Report Seeks to Identify Potential Pollution Risks from Hurricane Florenceeditor@aashto.org September 21, 2018 0 COMMENTS
With Hurricane Florence dumping in excess of 10 trillion gallons of rainwater on North and South Carolina – enough to fill 15 million Olympic-sized swimming pools – not only is the storm water resulting in floods that are damaging roads and bridges, those floods are releasing petroleum products, chemicals, coal ash, hog manure, and other types of hazardous waste from compromised storage sites in the affected areas.
Environmental research firm EDR Insight came up with a list of 236 unique environmental “hot spots” based on property risk analysis located across the trajectory of Hurricane Florence that could increase the risks to state department of transportation crews and others conducting recovery work near them.
“Our focus after storm events is on providing up-to-the-minute answers to critical questions like how many sites may be affected, and what types of hazardous material may be unleashed due to wind and flooding or where are the geographic risk clusters,” Dianne Crocker, EDR Insight’s principal analyst, explained to the AASHTO Journal via email.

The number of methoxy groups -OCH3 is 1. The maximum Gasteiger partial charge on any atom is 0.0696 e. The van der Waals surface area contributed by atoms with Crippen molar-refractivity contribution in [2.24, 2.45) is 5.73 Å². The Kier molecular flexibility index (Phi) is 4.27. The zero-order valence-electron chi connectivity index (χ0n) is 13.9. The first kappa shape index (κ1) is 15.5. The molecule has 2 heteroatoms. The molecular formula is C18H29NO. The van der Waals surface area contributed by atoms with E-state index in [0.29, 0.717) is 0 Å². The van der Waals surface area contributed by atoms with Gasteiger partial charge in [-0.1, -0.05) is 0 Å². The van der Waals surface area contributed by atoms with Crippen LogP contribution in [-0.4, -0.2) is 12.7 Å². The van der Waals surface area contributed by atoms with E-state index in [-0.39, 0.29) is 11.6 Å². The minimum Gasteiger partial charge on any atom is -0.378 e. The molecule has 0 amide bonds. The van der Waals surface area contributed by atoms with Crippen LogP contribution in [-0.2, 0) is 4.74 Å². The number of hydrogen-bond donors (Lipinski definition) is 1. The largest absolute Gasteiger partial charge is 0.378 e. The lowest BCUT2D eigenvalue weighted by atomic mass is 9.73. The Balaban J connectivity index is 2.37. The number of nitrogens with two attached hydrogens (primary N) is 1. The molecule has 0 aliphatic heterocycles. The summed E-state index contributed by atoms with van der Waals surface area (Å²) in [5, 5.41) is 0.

“With past events, media coverage typically focuses on Superfund sites in the area of impact, which is understandable given that they are the worst-contaminated sites,” she said. “Yet there are thousands of others that have some form of contamination on-site – or house operations that involve the use/storage of hazardous substances – that also present a potential risk after a major flooding event.”
Of particular concern in EDR’s study area are nine facilities with animal operations permits, the majority of which are in Pender County, North Carolina. Many of these are industrial-scale pork farms with the potential to release animal waste when flooded, the firm noted.
There are an additional 60 regulated facilities within EDR’s study area known to store hazardous chemicals and petroleum products onsite, including 54 “large quantity waste generators” that typically store waste in drums which have been displaced during other major flooding events like Hurricanes Katrina and Harvey.
“Sites with contamination or hazardous materials on-site that may be disturbed by Florence’s floodwaters and could pose potential public health risks,” Crocker noted.
“In addition, within the storm’s path there are sensitive receptors – e.g., schools and hospitals – with populations that may be exposed to contamination. It is critical that recovery efforts take into account these sources of known contamination/hazardous waste in order to minimize the impact on public health and the environment,” she said. “Knowing where these environmental risks (or potential risks) are located related to a storm’s worst area of impact is a critical element in assessing risk—and responding to those risks.”